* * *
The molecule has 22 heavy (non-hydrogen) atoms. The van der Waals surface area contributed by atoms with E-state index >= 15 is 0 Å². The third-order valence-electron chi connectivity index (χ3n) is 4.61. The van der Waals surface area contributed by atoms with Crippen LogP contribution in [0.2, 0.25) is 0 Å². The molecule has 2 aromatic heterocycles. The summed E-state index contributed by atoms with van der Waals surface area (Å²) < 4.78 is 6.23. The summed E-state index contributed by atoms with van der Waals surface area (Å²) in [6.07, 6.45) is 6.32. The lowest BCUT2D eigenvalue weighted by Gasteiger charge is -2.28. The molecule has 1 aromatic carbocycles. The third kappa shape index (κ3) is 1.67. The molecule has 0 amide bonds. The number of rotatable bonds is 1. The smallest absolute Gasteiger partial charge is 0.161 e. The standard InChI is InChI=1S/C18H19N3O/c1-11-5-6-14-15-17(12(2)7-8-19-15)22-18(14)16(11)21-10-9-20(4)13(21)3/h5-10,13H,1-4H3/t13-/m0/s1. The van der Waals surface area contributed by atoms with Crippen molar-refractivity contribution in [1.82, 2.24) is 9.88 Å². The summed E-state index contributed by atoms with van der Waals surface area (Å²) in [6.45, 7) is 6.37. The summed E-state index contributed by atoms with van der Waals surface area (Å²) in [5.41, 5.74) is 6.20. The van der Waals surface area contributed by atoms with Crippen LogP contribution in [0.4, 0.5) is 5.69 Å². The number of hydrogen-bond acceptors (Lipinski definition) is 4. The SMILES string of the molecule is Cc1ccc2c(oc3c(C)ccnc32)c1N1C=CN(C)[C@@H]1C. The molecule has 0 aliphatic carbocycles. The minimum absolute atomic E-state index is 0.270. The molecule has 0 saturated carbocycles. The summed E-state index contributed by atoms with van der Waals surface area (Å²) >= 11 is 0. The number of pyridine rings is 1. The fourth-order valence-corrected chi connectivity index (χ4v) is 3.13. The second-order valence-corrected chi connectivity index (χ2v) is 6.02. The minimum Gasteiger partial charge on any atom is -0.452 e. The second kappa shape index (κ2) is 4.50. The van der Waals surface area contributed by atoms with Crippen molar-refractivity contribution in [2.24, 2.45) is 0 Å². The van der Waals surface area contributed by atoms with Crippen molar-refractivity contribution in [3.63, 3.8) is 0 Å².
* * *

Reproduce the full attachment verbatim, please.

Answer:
The molecule has 22 heavy (non-hydrogen) atoms. The van der Waals surface area contributed by atoms with E-state index >= 15 is 0 Å². The third-order valence-electron chi connectivity index (χ3n) is 4.61. The van der Waals surface area contributed by atoms with Crippen LogP contribution in [0.2, 0.25) is 0 Å². The molecule has 2 aromatic heterocycles. The summed E-state index contributed by atoms with van der Waals surface area (Å²) < 4.78 is 6.23. The summed E-state index contributed by atoms with van der Waals surface area (Å²) in [6.07, 6.45) is 6.32. The lowest BCUT2D eigenvalue weighted by Gasteiger charge is -2.28. The molecule has 1 aromatic carbocycles. The third kappa shape index (κ3) is 1.67. The molecule has 0 amide bonds. The number of rotatable bonds is 1. The smallest absolute Gasteiger partial charge is 0.161 e. The standard InChI is InChI=1S/C18H19N3O/c1-11-5-6-14-15-17(12(2)7-8-19-15)22-18(14)16(11)21-10-9-20(4)13(21)3/h5-10,13H,1-4H3/t13-/m0/s1. The van der Waals surface area contributed by atoms with Crippen molar-refractivity contribution in [1.82, 2.24) is 9.88 Å². The summed E-state index contributed by atoms with van der Waals surface area (Å²) in [6.45, 7) is 6.37. The summed E-state index contributed by atoms with van der Waals surface area (Å²) in [5.41, 5.74) is 6.20. The van der Waals surface area contributed by atoms with Crippen LogP contribution in [0.4, 0.5) is 5.69 Å². The number of hydrogen-bond acceptors (Lipinski definition) is 4. The SMILES string of the molecule is Cc1ccc2c(oc3c(C)ccnc32)c1N1C=CN(C)[C@@H]1C. The molecule has 0 aliphatic carbocycles. The minimum absolute atomic E-state index is 0.270. The molecule has 0 saturated carbocycles. The summed E-state index contributed by atoms with van der Waals surface area (Å²) >= 11 is 0. The number of pyridine rings is 1. The fourth-order valence-corrected chi connectivity index (χ4v) is 3.13. The second-order valence-corrected chi connectivity index (χ2v) is 6.02. The minimum Gasteiger partial charge on any atom is -0.452 e. The second kappa shape index (κ2) is 4.50. The van der Waals surface area contributed by atoms with Crippen molar-refractivity contribution in [2.24, 2.45) is 0 Å². The van der Waals surface area contributed by atoms with Crippen molar-refractivity contribution in [3.63, 3.8) is 0 Å².